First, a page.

For a few months now I have been reading a lot on Markov chains because they have captured my fancy recently (they are so cool), and in fact they tie in to a couple projects I've been having or been thinking about.  I even wrote J. Laurie Snell because a chapter on his book was excellent (the one on Markov chains) with plenty of amazing exercises that I really enjoyed.  In looking over that book and a Schaum's outline, a couple questions came to my head and I just couldn't let go of these thoughts; I even sort of had to invent a concept that I want to describe here.

So in my interpretation of what a Markov chain is, and really with zero rigor, consider you have  n < \infty states, position yourself at  i .  In the next time period, you are allowed to change state if you want, and you will jump to another state  j (possibly  i ) with probability  p_ij (starting from  i ).  These probabilities can be neatly summarized in a finite  n \times n matrix, with each row being a discrete distribution of your jumping probabilities, and therefore each row sums to 1 in totality.  I think it was Kolmogorov who extended the idea to an infinite matrix, but we must be careful with the word "infinite,"  as the number of states are still countable, and so they are summarized by an  \infty \times \infty countably infinite matrix.  Being keen that you are, dear reader, you know I'm setting this question up:  What would an uncountably infinite transition probability matrix look like?  No one seems to be thinking about this, or at least I couldn't find any literature on the subject.  So here are my thoughts:

The easiest answer is to consider a state  i to be any of the real numbers in an interval, say  [0,1] , and to imagine such a state can change to any other state on such a real interval (that is isomorphic to any other connected closed interval of the same type, as we may know from analysis).  This is summarized by a continuous probability distribution on  [0,1] , whose sum is again 1; a good candidate is a beta function, such as  6 x (1-x) , with parameters (2,2).  I think we can "collect" such probability distributions continuously on  [0,1] \times [0,1] : a transition probability patch, as I've been calling it.   It turns out that it becomes important, if patches are going to be of any use in the theory, to be able to raise the patch to powers (akin to raising matrixes to powers), to multiply patches by (function) vectors and other tensors, and to extend the common matrix algebra to conform to patches; but this is merely a mechanical problem, as I describe in the following pdf.  (Comments are very welcome, preferably here on the site!).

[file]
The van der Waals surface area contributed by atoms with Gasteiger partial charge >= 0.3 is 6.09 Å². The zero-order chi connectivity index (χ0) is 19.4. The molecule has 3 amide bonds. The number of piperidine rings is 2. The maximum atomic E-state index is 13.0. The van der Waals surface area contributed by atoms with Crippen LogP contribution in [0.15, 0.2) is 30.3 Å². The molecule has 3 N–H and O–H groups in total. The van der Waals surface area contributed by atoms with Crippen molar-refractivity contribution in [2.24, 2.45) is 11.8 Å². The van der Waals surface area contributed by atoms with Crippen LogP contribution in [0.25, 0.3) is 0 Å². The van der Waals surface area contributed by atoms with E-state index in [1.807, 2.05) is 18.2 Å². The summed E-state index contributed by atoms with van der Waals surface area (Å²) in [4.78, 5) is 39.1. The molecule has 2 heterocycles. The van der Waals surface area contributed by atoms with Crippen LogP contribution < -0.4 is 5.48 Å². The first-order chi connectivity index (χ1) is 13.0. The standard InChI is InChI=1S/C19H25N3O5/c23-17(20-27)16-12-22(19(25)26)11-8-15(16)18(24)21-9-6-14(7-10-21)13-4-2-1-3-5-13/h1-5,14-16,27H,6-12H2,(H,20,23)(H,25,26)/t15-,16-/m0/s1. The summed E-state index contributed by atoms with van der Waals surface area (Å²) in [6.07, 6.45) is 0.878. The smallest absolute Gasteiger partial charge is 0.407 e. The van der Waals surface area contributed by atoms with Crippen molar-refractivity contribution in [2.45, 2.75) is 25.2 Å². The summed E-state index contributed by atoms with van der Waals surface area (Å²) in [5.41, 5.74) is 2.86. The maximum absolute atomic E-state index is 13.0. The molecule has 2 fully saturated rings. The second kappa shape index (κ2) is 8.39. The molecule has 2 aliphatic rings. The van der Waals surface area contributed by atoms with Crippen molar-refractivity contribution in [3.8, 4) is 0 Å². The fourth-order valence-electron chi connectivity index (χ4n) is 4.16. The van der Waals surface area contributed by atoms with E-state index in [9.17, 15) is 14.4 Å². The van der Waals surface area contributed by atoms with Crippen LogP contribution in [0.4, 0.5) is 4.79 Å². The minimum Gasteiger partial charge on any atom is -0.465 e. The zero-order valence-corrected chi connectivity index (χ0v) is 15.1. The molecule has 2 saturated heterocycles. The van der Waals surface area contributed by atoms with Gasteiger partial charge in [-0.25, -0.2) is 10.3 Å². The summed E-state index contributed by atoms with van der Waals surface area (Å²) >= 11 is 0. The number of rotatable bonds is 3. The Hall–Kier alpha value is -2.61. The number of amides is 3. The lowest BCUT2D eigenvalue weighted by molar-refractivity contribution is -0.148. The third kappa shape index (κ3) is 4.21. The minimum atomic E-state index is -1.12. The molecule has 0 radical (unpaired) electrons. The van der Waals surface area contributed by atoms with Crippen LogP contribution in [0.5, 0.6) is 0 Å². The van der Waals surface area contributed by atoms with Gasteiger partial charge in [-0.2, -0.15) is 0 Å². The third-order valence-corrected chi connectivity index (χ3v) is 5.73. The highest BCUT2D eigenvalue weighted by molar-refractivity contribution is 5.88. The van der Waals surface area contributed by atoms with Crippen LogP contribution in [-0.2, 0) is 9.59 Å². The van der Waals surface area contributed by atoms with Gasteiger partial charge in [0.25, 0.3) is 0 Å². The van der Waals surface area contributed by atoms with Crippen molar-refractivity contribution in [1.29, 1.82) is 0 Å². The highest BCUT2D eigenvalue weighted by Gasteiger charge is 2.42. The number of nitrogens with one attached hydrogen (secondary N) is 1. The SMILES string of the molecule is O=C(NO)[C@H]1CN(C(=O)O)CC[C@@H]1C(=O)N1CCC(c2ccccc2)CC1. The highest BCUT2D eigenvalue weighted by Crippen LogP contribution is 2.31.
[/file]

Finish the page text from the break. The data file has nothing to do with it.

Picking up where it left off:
As you may be able to tell, I've managed to go quite a long ways with this, so that patches conform reasonably to a number discrete Markov chain concepts, including a patch version of the Chapman-Kolmogorov equations; but having created patches, there is no reason why we cannot extend the idea to "patchixes" or continuous matrixes on  [0,1] \times [0,1] without the restriction that each row cross-section sum to 1; in fact it seems possible to define identity patchixes (patches), and, in further work (hopefully I'll be involved in it), kernels, images, eigenvalues and eigenvectors of patchixes, commuting patchixes, commutator patchixes, and a slew of group theoretical concepts.

Having defined a patchix, if we think of the values of the patchix as the coefficients in front of, say, a polynomial, can we not imagine a new "polynomial" object that runs through exponents of say  x continuously between  [0,1] with each term being "added" to another? (Consider for example something like  \sum_i g(i)x^i, i \in [0,1] ?)  I think these are questions worth asking, even if they are a little bit crazy, and I do intend to explore them some, even if it later turns out it's a waste of time.